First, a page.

Finally, on Sunday I will be speaking on the theme, "Live Your Vision." Your vision changes over time. Nevertheless it requires a living-into action in order to make it real; only by such effort will you be aware of how things must continue to change. Blessings on that endeavor.

- Rev. Dennis Alger

Do You Have One? Is It Available?

Do You Have One? Is It Available?

Thanks to Dudley Thompson who loaned his copy to me, I just read Jessica Nutik Zitter's Extreme Measures: Finding a Better Path to the End of Life. This medical doctor, now an "Intensivist," chronicles her journey through the technological fixes of keeping us alive at all costs to the recognition that death is not failure AND can be both planned for and better managed often.

As I read it I was reminded that my wife and I have Advance Directives in several locations. However, they ought to be updated-especially in regard to our health care proxies since we are no longer near those listed. Dr. Zitter admits that she has no Advance Directive (sometimes termed Living Will) because it feels so final to complete the form. True. But the consequences of having nothing on file, and even worse, no conversation about end of life matters with loved ones (as well as physicians and clergy) can make for challenging and stressful situations. I've seen them...

So, have the conversation, again, and make certain the forms are up to date. Take a copy to your doctor; take one to your church; and when you go to the hospital, even for outpatient surgery, take one along. They will ask.

Speaking of end-of-life realities, some souls think so highly of the church that they leave a bequest to their congregation, often undesignated (which is better, often, than designated for something the congregation doesn't prioritize, such as a statue of a favorite preacher). I remember with great fondness a woman who left several thousand dollars to the congregation I served in Oregon. Not only were we surprised but quite appreciative. Knowing her as I did, I knew she would much rather those funds go toward assisting ministry somewhere than beautifying the sanctuary. Since we were in partnership with a congregation in Gingoog City, Mindanao, we used those funds in conjunction with that partnership: we shipped school supplies and other resources, plus we contributed to the pastor's continuing education (she is now a bishop in the United Church of Christ in the Philippines). So, please consider a bequest to your congregation. One caveat: Be specific about the beneficiary. A sad story: I know a congregation which went through a lot of distress over a bequest. A member left $100,000 to The United Church of Christ, as the congregation was known in that community. However, did that person mean that congregation or the denomination? Specificity matters.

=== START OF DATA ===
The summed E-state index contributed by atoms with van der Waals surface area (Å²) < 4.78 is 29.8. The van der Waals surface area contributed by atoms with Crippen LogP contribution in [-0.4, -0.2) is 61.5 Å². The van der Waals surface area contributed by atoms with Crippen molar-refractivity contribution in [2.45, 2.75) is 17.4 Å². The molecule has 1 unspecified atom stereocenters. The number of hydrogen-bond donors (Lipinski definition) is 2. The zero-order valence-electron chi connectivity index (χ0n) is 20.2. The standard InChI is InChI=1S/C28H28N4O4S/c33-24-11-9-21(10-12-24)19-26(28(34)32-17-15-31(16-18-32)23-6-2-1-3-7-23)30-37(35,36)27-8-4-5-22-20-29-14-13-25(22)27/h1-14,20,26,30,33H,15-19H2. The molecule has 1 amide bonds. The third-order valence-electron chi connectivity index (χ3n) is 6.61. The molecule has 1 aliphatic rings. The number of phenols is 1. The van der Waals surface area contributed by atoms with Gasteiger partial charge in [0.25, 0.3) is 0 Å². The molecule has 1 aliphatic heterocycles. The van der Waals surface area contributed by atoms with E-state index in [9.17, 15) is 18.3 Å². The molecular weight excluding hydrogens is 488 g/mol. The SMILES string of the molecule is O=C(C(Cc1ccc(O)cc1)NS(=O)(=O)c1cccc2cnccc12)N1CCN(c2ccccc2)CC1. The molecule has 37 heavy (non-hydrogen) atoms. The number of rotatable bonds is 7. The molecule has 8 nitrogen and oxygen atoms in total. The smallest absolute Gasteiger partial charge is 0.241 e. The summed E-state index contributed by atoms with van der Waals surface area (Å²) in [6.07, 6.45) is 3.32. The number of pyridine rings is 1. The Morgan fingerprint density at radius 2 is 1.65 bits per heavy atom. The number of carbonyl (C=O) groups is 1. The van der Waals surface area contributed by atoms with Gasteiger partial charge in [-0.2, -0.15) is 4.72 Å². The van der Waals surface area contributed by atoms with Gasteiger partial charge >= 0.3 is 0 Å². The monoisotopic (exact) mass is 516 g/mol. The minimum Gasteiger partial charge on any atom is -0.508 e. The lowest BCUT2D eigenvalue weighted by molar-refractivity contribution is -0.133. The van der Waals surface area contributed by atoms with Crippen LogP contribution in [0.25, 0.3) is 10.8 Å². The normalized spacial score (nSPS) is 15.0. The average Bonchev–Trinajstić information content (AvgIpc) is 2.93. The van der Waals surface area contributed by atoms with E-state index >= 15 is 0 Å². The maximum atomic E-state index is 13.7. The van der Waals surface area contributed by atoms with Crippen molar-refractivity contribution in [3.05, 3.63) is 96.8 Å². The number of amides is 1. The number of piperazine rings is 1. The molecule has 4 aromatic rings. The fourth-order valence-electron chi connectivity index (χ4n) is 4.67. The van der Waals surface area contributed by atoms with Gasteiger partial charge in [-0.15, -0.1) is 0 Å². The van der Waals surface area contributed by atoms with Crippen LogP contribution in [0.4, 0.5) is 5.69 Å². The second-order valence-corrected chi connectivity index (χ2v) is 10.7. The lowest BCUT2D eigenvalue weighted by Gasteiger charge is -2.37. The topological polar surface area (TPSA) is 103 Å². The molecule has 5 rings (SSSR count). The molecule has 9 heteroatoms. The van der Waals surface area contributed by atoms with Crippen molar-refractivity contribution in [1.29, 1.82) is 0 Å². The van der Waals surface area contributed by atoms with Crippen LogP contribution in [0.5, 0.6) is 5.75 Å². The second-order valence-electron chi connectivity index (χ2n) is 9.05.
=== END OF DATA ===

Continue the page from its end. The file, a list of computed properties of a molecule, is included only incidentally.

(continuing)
For today, tomorrow, and many more to come, stay healthy.

- Rev. Dennis Alger

Meet Rev. Nate Klug

Meet Rev. Nate Klug

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Rev. Nate Klug

ACC Designated Term Pastor, March 2019

Rev. Nate Klug was born in Minneapolis and grew up outside of Boston. Nate is a 2013 graduate of Yale Divinity School, and he previously served UCC churches in Iowa and Redwood City, California, where he worked for the last two years. Nate treasures parish ministry for the way it brings him into contact with glimpses of God’s grace, from the mundane to the exceptional, every day.

Nate loves to preach, offer pastoral care, lead discussions and studies, and engage with people of all ages. He is especially excited about the opportunity to work with the people of Arlington Community Church to envision a creative future for ministries of community outreach and creation justice, as reflected in the congregation’s Covenant for Life Together.

Besides parish ministry, Nate’s other calling is writing and teaching. He is the author of two books of poetry, and his writing appears in The Nation, The New York Review of Books, and The Best American Poetry 2018. Nate teaches creative writing workshops at the Graduate Theological Union and serves on the board of the Center for the Arts and Religion at the GTU.

Nate is married to Rev. Kit Novotny, an associate minister at First Church Berkeley (UCC). They live in Albany with their seven-month-old daughter, Zoe May, and their terrier, Increase. They love to eat at the Butcher’s Son deli and praise God for the Ohlone Greenway, where they can often be found jogging, riding bikes, or pushing a stroller.

On Sunday January 27, the congregation of Arlington Community Church voted by ballot unanimously to call Rev. Nate Klug to serve ACC as their Designated Term Pastor beginning March 3rd!